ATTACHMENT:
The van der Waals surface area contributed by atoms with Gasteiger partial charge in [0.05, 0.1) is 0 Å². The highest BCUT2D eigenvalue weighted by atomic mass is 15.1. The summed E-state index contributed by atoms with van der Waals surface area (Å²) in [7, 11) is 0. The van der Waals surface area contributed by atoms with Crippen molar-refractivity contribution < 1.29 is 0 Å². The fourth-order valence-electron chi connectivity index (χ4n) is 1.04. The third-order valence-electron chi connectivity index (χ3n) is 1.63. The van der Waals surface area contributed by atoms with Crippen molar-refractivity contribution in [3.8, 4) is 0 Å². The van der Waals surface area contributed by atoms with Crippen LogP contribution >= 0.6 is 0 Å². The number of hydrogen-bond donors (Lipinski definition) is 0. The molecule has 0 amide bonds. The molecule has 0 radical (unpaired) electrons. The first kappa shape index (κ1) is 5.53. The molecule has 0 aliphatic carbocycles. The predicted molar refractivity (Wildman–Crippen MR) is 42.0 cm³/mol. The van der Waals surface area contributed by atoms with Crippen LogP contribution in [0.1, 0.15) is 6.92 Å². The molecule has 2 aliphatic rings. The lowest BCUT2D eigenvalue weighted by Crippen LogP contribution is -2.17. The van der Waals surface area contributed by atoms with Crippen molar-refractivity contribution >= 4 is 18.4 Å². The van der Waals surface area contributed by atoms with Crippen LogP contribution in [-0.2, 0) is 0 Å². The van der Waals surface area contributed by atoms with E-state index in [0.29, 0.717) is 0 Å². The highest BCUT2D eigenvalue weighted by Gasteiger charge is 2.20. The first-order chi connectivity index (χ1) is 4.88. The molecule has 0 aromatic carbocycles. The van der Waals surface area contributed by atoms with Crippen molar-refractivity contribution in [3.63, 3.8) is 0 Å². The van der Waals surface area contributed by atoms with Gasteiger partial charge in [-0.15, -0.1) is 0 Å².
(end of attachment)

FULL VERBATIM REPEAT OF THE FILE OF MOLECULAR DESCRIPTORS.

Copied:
The van der Waals surface area contributed by atoms with Gasteiger partial charge in [0.05, 0.1) is 0 Å². The highest BCUT2D eigenvalue weighted by atomic mass is 15.1. The summed E-state index contributed by atoms with van der Waals surface area (Å²) in [7, 11) is 0. The van der Waals surface area contributed by atoms with Crippen molar-refractivity contribution < 1.29 is 0 Å². The fourth-order valence-electron chi connectivity index (χ4n) is 1.04. The third-order valence-electron chi connectivity index (χ3n) is 1.63. The van der Waals surface area contributed by atoms with Crippen molar-refractivity contribution in [3.8, 4) is 0 Å². The van der Waals surface area contributed by atoms with Crippen LogP contribution >= 0.6 is 0 Å². The number of hydrogen-bond donors (Lipinski definition) is 0. The molecule has 0 amide bonds. The molecule has 0 radical (unpaired) electrons. The first kappa shape index (κ1) is 5.53. The molecule has 0 aliphatic carbocycles. The predicted molar refractivity (Wildman–Crippen MR) is 42.0 cm³/mol. The van der Waals surface area contributed by atoms with Crippen LogP contribution in [0.1, 0.15) is 6.92 Å². The molecule has 2 aliphatic rings. The lowest BCUT2D eigenvalue weighted by Crippen LogP contribution is -2.17. The van der Waals surface area contributed by atoms with Crippen molar-refractivity contribution >= 4 is 18.4 Å². The van der Waals surface area contributed by atoms with Crippen LogP contribution in [-0.2, 0) is 0 Å². The van der Waals surface area contributed by atoms with E-state index in [0.29, 0.717) is 0 Å². The highest BCUT2D eigenvalue weighted by Gasteiger charge is 2.20. The first-order chi connectivity index (χ1) is 4.88. The molecule has 0 aromatic carbocycles. The van der Waals surface area contributed by atoms with Crippen molar-refractivity contribution in [3.63, 3.8) is 0 Å². The van der Waals surface area contributed by atoms with Gasteiger partial charge in [-0.15, -0.1) is 0 Å².